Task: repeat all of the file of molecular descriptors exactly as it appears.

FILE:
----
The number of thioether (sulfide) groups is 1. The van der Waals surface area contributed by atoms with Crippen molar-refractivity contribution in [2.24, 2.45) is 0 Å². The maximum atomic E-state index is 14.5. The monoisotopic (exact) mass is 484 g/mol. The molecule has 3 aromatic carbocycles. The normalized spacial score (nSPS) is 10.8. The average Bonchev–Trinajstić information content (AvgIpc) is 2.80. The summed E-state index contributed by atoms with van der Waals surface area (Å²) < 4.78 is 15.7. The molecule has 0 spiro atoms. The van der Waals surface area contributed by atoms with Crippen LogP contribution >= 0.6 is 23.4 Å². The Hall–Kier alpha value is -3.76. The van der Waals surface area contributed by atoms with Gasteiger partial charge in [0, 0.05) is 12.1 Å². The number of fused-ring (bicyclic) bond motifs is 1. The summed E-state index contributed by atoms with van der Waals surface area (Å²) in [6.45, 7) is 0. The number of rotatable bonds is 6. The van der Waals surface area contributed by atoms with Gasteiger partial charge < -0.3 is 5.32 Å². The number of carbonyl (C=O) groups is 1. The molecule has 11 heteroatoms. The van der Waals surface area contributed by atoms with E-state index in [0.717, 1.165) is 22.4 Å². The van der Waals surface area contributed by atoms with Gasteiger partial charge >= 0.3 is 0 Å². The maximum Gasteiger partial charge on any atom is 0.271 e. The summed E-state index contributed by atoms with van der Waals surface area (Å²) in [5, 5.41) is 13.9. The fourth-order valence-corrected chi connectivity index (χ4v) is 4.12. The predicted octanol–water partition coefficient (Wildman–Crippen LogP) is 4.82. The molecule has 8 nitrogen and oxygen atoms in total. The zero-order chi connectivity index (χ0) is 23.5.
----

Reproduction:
The number of thioether (sulfide) groups is 1. The van der Waals surface area contributed by atoms with Crippen molar-refractivity contribution in [2.24, 2.45) is 0 Å². The maximum atomic E-state index is 14.5. The monoisotopic (exact) mass is 484 g/mol. The molecule has 3 aromatic carbocycles. The normalized spacial score (nSPS) is 10.8. The average Bonchev–Trinajstić information content (AvgIpc) is 2.80. The summed E-state index contributed by atoms with van der Waals surface area (Å²) < 4.78 is 15.7. The molecule has 0 spiro atoms. The van der Waals surface area contributed by atoms with Crippen LogP contribution >= 0.6 is 23.4 Å². The Hall–Kier alpha value is -3.76. The van der Waals surface area contributed by atoms with Gasteiger partial charge in [0, 0.05) is 12.1 Å². The number of fused-ring (bicyclic) bond motifs is 1. The summed E-state index contributed by atoms with van der Waals surface area (Å²) in [6.45, 7) is 0. The number of rotatable bonds is 6. The van der Waals surface area contributed by atoms with Gasteiger partial charge < -0.3 is 5.32 Å². The number of carbonyl (C=O) groups is 1. The molecule has 11 heteroatoms. The van der Waals surface area contributed by atoms with E-state index in [0.717, 1.165) is 22.4 Å². The van der Waals surface area contributed by atoms with Gasteiger partial charge >= 0.3 is 0 Å². The maximum Gasteiger partial charge on any atom is 0.271 e. The summed E-state index contributed by atoms with van der Waals surface area (Å²) in [5, 5.41) is 13.9. The fourth-order valence-corrected chi connectivity index (χ4v) is 4.12. The predicted octanol–water partition coefficient (Wildman–Crippen LogP) is 4.82. The molecule has 8 nitrogen and oxygen atoms in total. The zero-order chi connectivity index (χ0) is 23.5.